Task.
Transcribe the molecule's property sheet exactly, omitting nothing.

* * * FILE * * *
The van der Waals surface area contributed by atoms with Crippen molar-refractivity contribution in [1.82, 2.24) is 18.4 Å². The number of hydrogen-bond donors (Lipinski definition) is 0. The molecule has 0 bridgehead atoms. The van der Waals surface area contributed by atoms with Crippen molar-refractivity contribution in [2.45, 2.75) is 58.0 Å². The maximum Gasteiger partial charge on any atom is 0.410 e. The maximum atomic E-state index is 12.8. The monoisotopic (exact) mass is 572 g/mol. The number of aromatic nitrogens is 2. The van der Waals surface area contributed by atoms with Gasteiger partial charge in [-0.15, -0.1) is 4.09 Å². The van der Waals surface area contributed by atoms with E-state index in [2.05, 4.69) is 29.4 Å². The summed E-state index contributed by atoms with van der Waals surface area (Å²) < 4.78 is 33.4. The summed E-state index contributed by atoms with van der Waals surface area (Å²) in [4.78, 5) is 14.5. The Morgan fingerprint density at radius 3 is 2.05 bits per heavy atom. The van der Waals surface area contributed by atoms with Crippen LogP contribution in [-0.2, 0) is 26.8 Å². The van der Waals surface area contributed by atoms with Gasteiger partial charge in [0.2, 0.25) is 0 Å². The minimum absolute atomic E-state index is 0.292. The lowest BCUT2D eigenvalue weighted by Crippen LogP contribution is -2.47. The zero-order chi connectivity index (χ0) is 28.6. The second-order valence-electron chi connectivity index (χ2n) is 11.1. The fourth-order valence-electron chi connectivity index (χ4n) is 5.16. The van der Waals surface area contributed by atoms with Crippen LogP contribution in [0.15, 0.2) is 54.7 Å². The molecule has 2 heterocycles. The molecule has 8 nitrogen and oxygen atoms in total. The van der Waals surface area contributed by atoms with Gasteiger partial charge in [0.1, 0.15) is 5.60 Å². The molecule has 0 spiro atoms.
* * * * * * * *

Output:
The van der Waals surface area contributed by atoms with Crippen molar-refractivity contribution in [1.82, 2.24) is 18.4 Å². The number of hydrogen-bond donors (Lipinski definition) is 0. The molecule has 0 bridgehead atoms. The van der Waals surface area contributed by atoms with Crippen molar-refractivity contribution in [2.45, 2.75) is 58.0 Å². The maximum Gasteiger partial charge on any atom is 0.410 e. The maximum atomic E-state index is 12.8. The monoisotopic (exact) mass is 572 g/mol. The number of aromatic nitrogens is 2. The van der Waals surface area contributed by atoms with Gasteiger partial charge in [-0.15, -0.1) is 4.09 Å². The van der Waals surface area contributed by atoms with E-state index in [2.05, 4.69) is 29.4 Å². The summed E-state index contributed by atoms with van der Waals surface area (Å²) < 4.78 is 33.4. The summed E-state index contributed by atoms with van der Waals surface area (Å²) in [4.78, 5) is 14.5. The Morgan fingerprint density at radius 3 is 2.05 bits per heavy atom. The van der Waals surface area contributed by atoms with Crippen LogP contribution in [-0.2, 0) is 26.8 Å². The van der Waals surface area contributed by atoms with Gasteiger partial charge in [0.2, 0.25) is 0 Å². The minimum absolute atomic E-state index is 0.292. The lowest BCUT2D eigenvalue weighted by Crippen LogP contribution is -2.47. The zero-order chi connectivity index (χ0) is 28.6. The second-order valence-electron chi connectivity index (χ2n) is 11.1. The fourth-order valence-electron chi connectivity index (χ4n) is 5.16. The van der Waals surface area contributed by atoms with Crippen LogP contribution in [0.15, 0.2) is 54.7 Å². The molecule has 2 heterocycles. The molecule has 8 nitrogen and oxygen atoms in total. The van der Waals surface area contributed by atoms with Gasteiger partial charge in [0.1, 0.15) is 5.60 Å². The molecule has 0 spiro atoms.